Behind the scenes at Abbey Road Studios
LONDON – After spending a day touring the backstage of Abbey Road Studios, it’s hard to know what good anecdote to start a story with.
It could be about hearing how, just days ago, a studio rehearsal session was interrupted by the sound from another studio of someone pounding The Beatles’ “Lady Madonna” on the very piano. used in the original song and that person turned out to be Paul McCartney. Or maybe it was walking down a random hallway and pointing out to my host that a four-track recorder placed unceremoniously against a wall was one used regularly by the Fab Four. Or maybe he was shown the collection of microphones and suddenly came face to face with the one frequently sung by McCartney and John Lennon.
If it seems like these are just Beatles stories, that’s of course no coincidence. This is the very recording studio where the band composed over 90% of their songs, and even the crosswalks here are permanently intertwined with Liverpool’s four mop dudes.
Which means, of course, that when you’re nonchalantly told that the relatively small room you’re in is the very one in which Pink Floyd recorded “The Dark Side of the Moon” and Lady Gaga did “Born This Way”, you Im impressed, but not the Beatles impressed.
Abbey Road Studios was launched in November 1931. And that means it turns 80 this fall. Still, the place shows no signs of slowing down. These days it’s used all the time by Lady Gaga, Kanye West, Taylor Swift and many of the big names in classical music, and it’s where music is composed for a wide range of films, including the most of the “Harry Potter Series”, the “Lord of the Rings” series, all but the original “Star Wars” movies, and many more.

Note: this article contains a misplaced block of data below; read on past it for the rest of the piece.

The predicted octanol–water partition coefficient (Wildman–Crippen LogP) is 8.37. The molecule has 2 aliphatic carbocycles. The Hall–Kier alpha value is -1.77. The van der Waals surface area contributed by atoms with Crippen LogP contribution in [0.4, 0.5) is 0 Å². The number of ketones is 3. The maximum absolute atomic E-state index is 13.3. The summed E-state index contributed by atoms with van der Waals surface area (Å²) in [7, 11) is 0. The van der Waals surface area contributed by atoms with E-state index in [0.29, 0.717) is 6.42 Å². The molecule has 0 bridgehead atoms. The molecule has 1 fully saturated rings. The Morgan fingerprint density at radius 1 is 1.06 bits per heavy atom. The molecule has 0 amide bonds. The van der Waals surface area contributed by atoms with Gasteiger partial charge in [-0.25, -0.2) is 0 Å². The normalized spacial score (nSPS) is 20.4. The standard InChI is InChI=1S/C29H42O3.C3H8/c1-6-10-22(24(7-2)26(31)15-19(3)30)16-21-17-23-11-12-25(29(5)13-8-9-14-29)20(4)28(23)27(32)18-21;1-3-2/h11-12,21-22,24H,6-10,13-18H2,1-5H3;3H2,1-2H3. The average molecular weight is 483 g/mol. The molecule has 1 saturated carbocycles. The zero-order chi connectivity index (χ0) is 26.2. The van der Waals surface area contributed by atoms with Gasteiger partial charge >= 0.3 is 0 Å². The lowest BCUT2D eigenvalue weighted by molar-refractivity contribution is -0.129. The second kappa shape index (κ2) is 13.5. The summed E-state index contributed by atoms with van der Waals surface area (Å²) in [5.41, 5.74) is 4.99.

I would come as part of road trip 2011, but when I approached the building for my appointment, I was confused. Currently, the front of Abbey Road Studios is completely obscured by scaffolding, so I wasn’t sure I made it. I should have been, though. Just outside, one random person after another trotted through the crosswalk, smiled, and posed for a photo.
Obviously this is a place that means a lot to a lot of people from a lot of places. And while these are primarily Beatles fans, Abbey Road Studios makes a lot of sense, even to those not just in the music business, but even to those who literally grew up prowling its illustrious halls. .
I had the opportunity to ask Giles Martin, son of legendary Beatles producer George Martin and a man who enjoyed his own success, including as producer of the Cirque du Soleil-Beatles collaboration soundtrack “Love “, what Abbey Road Studios means to him.
After all, his mother started working there in 1948 and his father in 1950. Indeed, they met on the job, and in 1969 young Giles Martin was welcomed into the world. And these days, he has his own private mixing studio right next door – accessible via a connecting passage – and apparently manages the building.
“It means the same to me as all the people [lining] up to the pedestrian crossing [crosswalk]”, Martin said without hesitation. “It’s magic.”
“You have to do something at Abbey Road Studios”
My main host for the day was Simon Rhodes, a sound engineer with 25 years working at Abbey Road studios who has worked with just about everyone and who mixed the score (albeit in Los Angeles) for “Avatar “.